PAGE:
Cal Poly women explore virtual reality and entrepreneurism at hack-a-thon

Female Hackathon teamFrom left, Georgie de Mattos, Michelle Logan, Celina Oseguera, Adjunct Professor Patti Piburn, Melissa Nunez, Emma Kuchera and Kayla Missman at USC for Hack the Gender Gap in October 2015.

By Shelly Cone, journalism senior

The convergence of journalism and technology was on the minds of dozens of forward-thinking students, including a handful of Cal Poly journalism students, during the Hack the Gender Gap women’s hack-a-thon Oct. 9-11 at USC’s Wallis Annenberg Hall in Los Angeles. 

The event, presented by MediaShift and the USC Annenberg School for Journalism and Communication, was designed to interest women in both the technological and business aspects of journalism. More so, it was an opportunity for several bright, enterprising women to connect and learn from one another.

Mark Glaser, executive editor and publisher of, the online magazine that organized the event, said it was a huge success because organizers were able to bring together more than 60 female students from 20 schools around the country.

“The students, faculty and pros who attended all enjoyed getting to know each other, creating projects in a compressed timeframe, and having the program hosted by USC Annenberg. The Friday panel was a great discussion on the challenges women face working in tech and media,” Glaser wrote in an email.

Journalism instructor Patti Piburn, along with six Cal Poly journalism students, attended the event to learn from exciting speakers and connect with other high-caliber students, Piburn said. “It was a cool thing that they were able to meet people, make connections and take part in that experience.”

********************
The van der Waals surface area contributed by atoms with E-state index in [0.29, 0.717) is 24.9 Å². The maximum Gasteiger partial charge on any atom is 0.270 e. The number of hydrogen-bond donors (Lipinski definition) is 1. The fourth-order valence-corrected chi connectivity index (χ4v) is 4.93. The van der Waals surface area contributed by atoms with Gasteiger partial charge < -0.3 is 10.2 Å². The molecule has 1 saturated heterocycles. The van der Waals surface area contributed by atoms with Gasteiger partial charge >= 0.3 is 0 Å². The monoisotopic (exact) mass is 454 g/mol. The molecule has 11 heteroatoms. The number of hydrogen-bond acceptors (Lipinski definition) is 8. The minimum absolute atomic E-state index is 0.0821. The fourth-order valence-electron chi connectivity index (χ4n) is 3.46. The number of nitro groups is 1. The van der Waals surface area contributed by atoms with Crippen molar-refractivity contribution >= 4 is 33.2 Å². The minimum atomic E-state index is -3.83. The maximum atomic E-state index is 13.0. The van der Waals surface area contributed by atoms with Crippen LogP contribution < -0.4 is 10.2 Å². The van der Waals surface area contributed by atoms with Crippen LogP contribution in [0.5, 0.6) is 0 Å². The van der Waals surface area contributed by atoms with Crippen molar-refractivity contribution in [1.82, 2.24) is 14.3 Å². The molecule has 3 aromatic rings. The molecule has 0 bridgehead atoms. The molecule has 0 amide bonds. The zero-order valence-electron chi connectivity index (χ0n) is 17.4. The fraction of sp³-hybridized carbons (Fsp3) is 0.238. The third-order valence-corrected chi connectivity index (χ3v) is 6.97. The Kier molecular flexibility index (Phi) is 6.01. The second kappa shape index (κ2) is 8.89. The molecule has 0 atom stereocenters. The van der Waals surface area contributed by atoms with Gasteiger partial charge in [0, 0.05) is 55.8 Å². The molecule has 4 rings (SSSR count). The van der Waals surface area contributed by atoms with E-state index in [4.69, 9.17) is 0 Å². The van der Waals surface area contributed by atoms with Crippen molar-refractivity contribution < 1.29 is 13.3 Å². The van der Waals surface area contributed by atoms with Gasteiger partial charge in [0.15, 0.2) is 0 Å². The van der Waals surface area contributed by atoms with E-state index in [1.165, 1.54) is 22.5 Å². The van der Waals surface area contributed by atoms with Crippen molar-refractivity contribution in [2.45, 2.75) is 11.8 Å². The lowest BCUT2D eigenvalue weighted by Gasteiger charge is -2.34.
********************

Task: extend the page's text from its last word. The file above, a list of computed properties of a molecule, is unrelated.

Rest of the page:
Their participation was funded by Cal Poly’s Center for Innovation and Entrepreneurship, through the Faculty Fellows program.

Cal Poly student Celina Oseguera said she was excited about the opportunity to network and discuss the future of technology and its application to journalism.

“The whole idea of virtual reality and that all these intelligent women would be there in one place was so exciting,” she said.

What she didn’t expect was just how the students would learn during the event. The students were divided into groups and tasked with creating startups around immersive journalism and virtual reality. They needed to incorporate business plans, marketing campaigns, and everything else that goes into taking something from an idea to business. “It was very eye opening. It taught us a lot about what we have to work on,” she said. 

Cal Poly senior Kayla Missman’s team took first place for their presentation of a media company that uses virtual reality for environmental issues. Missman said using virtual reality to report on environmental issues just seems to make sense.

“It’s hard to feel passionate about an environmental issue if you can’t experience it,” Missman said.

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